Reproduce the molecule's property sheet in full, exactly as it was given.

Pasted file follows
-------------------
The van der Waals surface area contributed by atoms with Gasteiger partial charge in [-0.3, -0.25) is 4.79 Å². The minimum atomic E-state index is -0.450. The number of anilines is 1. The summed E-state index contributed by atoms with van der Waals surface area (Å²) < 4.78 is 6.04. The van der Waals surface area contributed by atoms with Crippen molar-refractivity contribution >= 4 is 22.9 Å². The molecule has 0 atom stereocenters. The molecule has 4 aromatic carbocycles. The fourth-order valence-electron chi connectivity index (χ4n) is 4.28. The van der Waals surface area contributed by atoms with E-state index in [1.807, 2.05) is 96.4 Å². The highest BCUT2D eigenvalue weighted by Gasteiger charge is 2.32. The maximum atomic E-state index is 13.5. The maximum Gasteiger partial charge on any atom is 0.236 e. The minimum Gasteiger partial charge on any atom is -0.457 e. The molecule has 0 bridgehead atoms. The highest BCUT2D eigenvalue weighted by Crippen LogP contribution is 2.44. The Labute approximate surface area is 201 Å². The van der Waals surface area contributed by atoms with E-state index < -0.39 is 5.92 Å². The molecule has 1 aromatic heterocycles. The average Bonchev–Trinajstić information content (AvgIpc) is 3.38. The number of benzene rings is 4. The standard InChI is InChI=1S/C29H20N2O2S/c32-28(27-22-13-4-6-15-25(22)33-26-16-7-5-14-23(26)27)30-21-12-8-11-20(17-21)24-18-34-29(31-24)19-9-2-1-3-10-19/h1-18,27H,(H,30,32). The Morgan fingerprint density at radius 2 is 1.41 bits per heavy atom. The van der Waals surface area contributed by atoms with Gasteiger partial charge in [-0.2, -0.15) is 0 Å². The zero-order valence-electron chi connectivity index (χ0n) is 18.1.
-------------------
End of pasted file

The van der Waals surface area contributed by atoms with Gasteiger partial charge in [-0.3, -0.25) is 4.79 Å². The minimum atomic E-state index is -0.450. The number of anilines is 1. The summed E-state index contributed by atoms with van der Waals surface area (Å²) < 4.78 is 6.04. The van der Waals surface area contributed by atoms with Crippen molar-refractivity contribution >= 4 is 22.9 Å². The molecule has 0 atom stereocenters. The molecule has 4 aromatic carbocycles. The fourth-order valence-electron chi connectivity index (χ4n) is 4.28. The van der Waals surface area contributed by atoms with E-state index in [1.807, 2.05) is 96.4 Å². The highest BCUT2D eigenvalue weighted by Gasteiger charge is 2.32. The maximum atomic E-state index is 13.5. The maximum Gasteiger partial charge on any atom is 0.236 e. The minimum Gasteiger partial charge on any atom is -0.457 e. The molecule has 0 bridgehead atoms. The highest BCUT2D eigenvalue weighted by Crippen LogP contribution is 2.44. The Labute approximate surface area is 201 Å². The van der Waals surface area contributed by atoms with E-state index < -0.39 is 5.92 Å². The molecule has 1 aromatic heterocycles. The average Bonchev–Trinajstić information content (AvgIpc) is 3.38. The number of benzene rings is 4. The standard InChI is InChI=1S/C29H20N2O2S/c32-28(27-22-13-4-6-15-25(22)33-26-16-7-5-14-23(26)27)30-21-12-8-11-20(17-21)24-18-34-29(31-24)19-9-2-1-3-10-19/h1-18,27H,(H,30,32). The Morgan fingerprint density at radius 2 is 1.41 bits per heavy atom. The van der Waals surface area contributed by atoms with Gasteiger partial charge in [-0.2, -0.15) is 0 Å². The zero-order valence-electron chi connectivity index (χ0n) is 18.1.